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Job description / UPS 3

Discussion in 'Primary' started by harchie, Oct 18, 2009.

  1. hello,
    we have just been given new job descriptions.
    I am ups3 and my new job description includes 3 sections
    • main duties and responsiblities
    • curriculum area
    • leadership responsibility
    i want to clarify the final section. threshold is an entitlement and although there are minor leadership roles, i consider that i am not a leader and am not on SLT.
    The section includes writing parts ot the SEF, mamaging a budget and presenting it to finance commitee, analysing data and taking it to SLT, being responsible for other techers and staff within my unit.
    i do not want to sign the job description.
    i have met all core standards and threshold standards.
    please can you give me advice.
    frazzled friend
     
  2. Hello
    From my understanding of UPS I thought that would fall into the sustained and substaintial contributions to the school section. Every subject leader at my school controls the subject budget and every year group leader controls their (very small) year group budget, regardless of UPS.The same applies for analysing subject and year group data. Its all part of being a subject or year group leader. We have TLRs for Key Stage leader and curriculum leader (which is next up the management ladder) Finally, your contribution to the SEF - as a subject / line leader you have the knowledge to write sections of the SEF that SLT may not have. We draft certain sections of the SEF for editing by the SLT. Its not a huge burden as it is only a small section and it is draft; the final responsibility does lie with the head.
    If you are not going to take responsibility for subject and phase leadership how are you providing evidence that you are ellible for UPS3?
     
  3. PS
    I forgot to say.. you could contact your union. Mine was very helpful with a similar query
     
  4. tafkam

    tafkam Occasional commenter

    sunflower57 has fallen into the trap of believing what was told by her school.
    UPS3 does not require any additional duties at all - and in particular cannot include any responsibility or accountability for a subject: that requires a TLR
    See the STPCD:
     
  5. thank you TAFCAM - that is what i thought. Just needed clarification before i go in tomorrow and ask for an ammended job description.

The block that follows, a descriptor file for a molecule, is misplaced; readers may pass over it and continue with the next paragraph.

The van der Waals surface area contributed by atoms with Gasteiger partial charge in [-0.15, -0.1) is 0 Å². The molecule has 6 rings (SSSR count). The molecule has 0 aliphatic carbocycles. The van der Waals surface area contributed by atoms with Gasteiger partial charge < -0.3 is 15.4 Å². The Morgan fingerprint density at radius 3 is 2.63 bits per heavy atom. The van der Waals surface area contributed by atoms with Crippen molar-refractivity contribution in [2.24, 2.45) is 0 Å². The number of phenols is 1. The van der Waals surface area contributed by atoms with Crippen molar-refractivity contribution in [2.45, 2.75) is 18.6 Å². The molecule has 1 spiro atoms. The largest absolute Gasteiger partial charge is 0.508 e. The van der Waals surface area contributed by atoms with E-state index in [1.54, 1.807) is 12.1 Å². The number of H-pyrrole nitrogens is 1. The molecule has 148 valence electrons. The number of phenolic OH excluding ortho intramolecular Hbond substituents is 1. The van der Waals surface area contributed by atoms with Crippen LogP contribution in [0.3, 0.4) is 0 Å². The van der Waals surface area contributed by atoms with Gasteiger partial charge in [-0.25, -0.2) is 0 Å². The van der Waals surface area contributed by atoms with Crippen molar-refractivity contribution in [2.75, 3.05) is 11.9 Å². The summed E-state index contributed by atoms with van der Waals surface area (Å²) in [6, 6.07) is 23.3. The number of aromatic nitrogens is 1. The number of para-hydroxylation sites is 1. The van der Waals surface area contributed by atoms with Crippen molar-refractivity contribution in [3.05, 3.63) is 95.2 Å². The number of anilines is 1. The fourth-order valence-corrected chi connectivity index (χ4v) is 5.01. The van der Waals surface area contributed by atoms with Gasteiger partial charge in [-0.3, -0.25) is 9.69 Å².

6. Wow! My school will come to grinding halt! If we should not be doing any of that without a TLR nothing will get done.
    "This does not mean that they can be expected to take on the responsibility of, and accountability for, a subject area or to manage other teachers without appropriate additional payment"
    The SLT (i.e. head, deputy and senior teacher) can't line manage all the staff and take responsibility for all the subject areas. Luckily none of us have got job descriptions. So there should be some interesting discussions at school on Monday! Do I understand this correctly TAFAM that UPS shouldn't carry responsibility for a subject and, in consequence neither should MPS, without additional payment? Where does that leave small primary schools where teachers carry several subject leaderships? I'm mega confused now!
     
  7. tafkam

    tafkam Occasional commenter

    Why cannot a headerteacher and the leadership team take responsibility for all the subjects?
    They might well direct teachers to be involved in the planning of the curriculum, its assessment, etc., but teachers on the main or upper scales cannot be held responsible for a subject, unless they are paid specifically for that responsibility.
    The problem is that in most primary schools - and I may well get shot down here - too often subject leadership is the label given to the people who keep stock ordered, or who know how to do a particular thing in that subject. In fact, subject leadership should be about taking steps to raise standards across the school; providing leadership in improving the quality of teaching, in assessing the subject; monitoring the assessment of that subject; identifying where improvements are required, and leading those improvements. Those elements of the role take time and expertise, for which quite right staff ought to be paid.
     
  8. becktonboy

    becktonboy New commenter

    TafKam has it absolutely correct, UPS carries no requirement to take on additional responsibility and the STPCD specifically states that any classroom teacher, and that includes post-Threshold teachers - should not.
    To quote TK, why not? that is partly what management is about and why managers get paid more, surely.
    Can't see that as luck, more a recipe for exploitation and bullying. But then if there are no TLRs, they are not needed as there are no actual 'jobs' to do. We all have a default job description in the Professional Duties of a teacher outlined in the STPCD.
     
  9. I'm on UP2 and I've got given three 'leadership objectives' relating to leading good practice in Science across the school and coaching and mentoring other teachers on teaching and assessing Science. That this is necessary for working towards UP3 has been specifically mentioned in the paperwork. This is in addition to all the targets/objectives set for my class. Is this not correct then tafkamf?
     
  10. tafkam

    tafkam Occasional commenter